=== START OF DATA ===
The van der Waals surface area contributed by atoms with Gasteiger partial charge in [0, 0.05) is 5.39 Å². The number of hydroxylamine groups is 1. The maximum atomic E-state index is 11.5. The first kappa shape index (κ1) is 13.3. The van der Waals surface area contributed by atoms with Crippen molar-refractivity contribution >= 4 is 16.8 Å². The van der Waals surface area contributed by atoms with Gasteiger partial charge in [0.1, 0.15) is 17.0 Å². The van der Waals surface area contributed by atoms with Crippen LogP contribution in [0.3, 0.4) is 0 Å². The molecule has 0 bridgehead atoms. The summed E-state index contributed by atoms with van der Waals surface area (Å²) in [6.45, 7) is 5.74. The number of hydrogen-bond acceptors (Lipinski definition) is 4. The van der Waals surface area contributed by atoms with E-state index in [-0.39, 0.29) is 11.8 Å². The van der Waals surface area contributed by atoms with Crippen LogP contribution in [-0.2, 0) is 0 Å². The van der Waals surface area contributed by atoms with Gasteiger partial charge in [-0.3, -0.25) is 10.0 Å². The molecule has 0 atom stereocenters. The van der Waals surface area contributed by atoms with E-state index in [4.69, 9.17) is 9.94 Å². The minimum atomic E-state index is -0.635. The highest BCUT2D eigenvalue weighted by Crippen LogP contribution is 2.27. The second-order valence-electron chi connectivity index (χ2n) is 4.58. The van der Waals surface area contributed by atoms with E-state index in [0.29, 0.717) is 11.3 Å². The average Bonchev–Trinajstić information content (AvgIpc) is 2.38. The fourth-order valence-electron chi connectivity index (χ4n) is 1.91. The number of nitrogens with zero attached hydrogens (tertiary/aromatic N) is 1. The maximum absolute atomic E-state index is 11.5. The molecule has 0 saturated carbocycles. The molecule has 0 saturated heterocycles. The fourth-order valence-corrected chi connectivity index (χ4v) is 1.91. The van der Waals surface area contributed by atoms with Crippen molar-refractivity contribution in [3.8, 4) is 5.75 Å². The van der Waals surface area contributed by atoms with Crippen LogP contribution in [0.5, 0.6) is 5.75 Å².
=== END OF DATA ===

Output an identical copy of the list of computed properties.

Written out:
The van der Waals surface area contributed by atoms with Gasteiger partial charge in [0, 0.05) is 5.39 Å². The number of hydroxylamine groups is 1. The maximum atomic E-state index is 11.5. The first kappa shape index (κ1) is 13.3. The van der Waals surface area contributed by atoms with Crippen molar-refractivity contribution >= 4 is 16.8 Å². The van der Waals surface area contributed by atoms with Gasteiger partial charge in [0.1, 0.15) is 17.0 Å². The van der Waals surface area contributed by atoms with Crippen LogP contribution in [0.3, 0.4) is 0 Å². The molecule has 0 bridgehead atoms. The summed E-state index contributed by atoms with van der Waals surface area (Å²) in [6.45, 7) is 5.74. The number of hydrogen-bond acceptors (Lipinski definition) is 4. The van der Waals surface area contributed by atoms with E-state index in [-0.39, 0.29) is 11.8 Å². The van der Waals surface area contributed by atoms with Crippen LogP contribution in [-0.2, 0) is 0 Å². The van der Waals surface area contributed by atoms with Gasteiger partial charge in [-0.3, -0.25) is 10.0 Å². The molecule has 0 atom stereocenters. The van der Waals surface area contributed by atoms with E-state index in [4.69, 9.17) is 9.94 Å². The minimum atomic E-state index is -0.635. The highest BCUT2D eigenvalue weighted by Crippen LogP contribution is 2.27. The second-order valence-electron chi connectivity index (χ2n) is 4.58. The van der Waals surface area contributed by atoms with E-state index in [0.29, 0.717) is 11.3 Å². The average Bonchev–Trinajstić information content (AvgIpc) is 2.38. The fourth-order valence-electron chi connectivity index (χ4n) is 1.91. The number of nitrogens with zero attached hydrogens (tertiary/aromatic N) is 1. The maximum absolute atomic E-state index is 11.5. The molecule has 0 saturated carbocycles. The molecule has 0 saturated heterocycles. The fourth-order valence-corrected chi connectivity index (χ4v) is 1.91. The van der Waals surface area contributed by atoms with Crippen molar-refractivity contribution in [3.8, 4) is 5.75 Å². The van der Waals surface area contributed by atoms with Crippen LogP contribution in [0.5, 0.6) is 5.75 Å².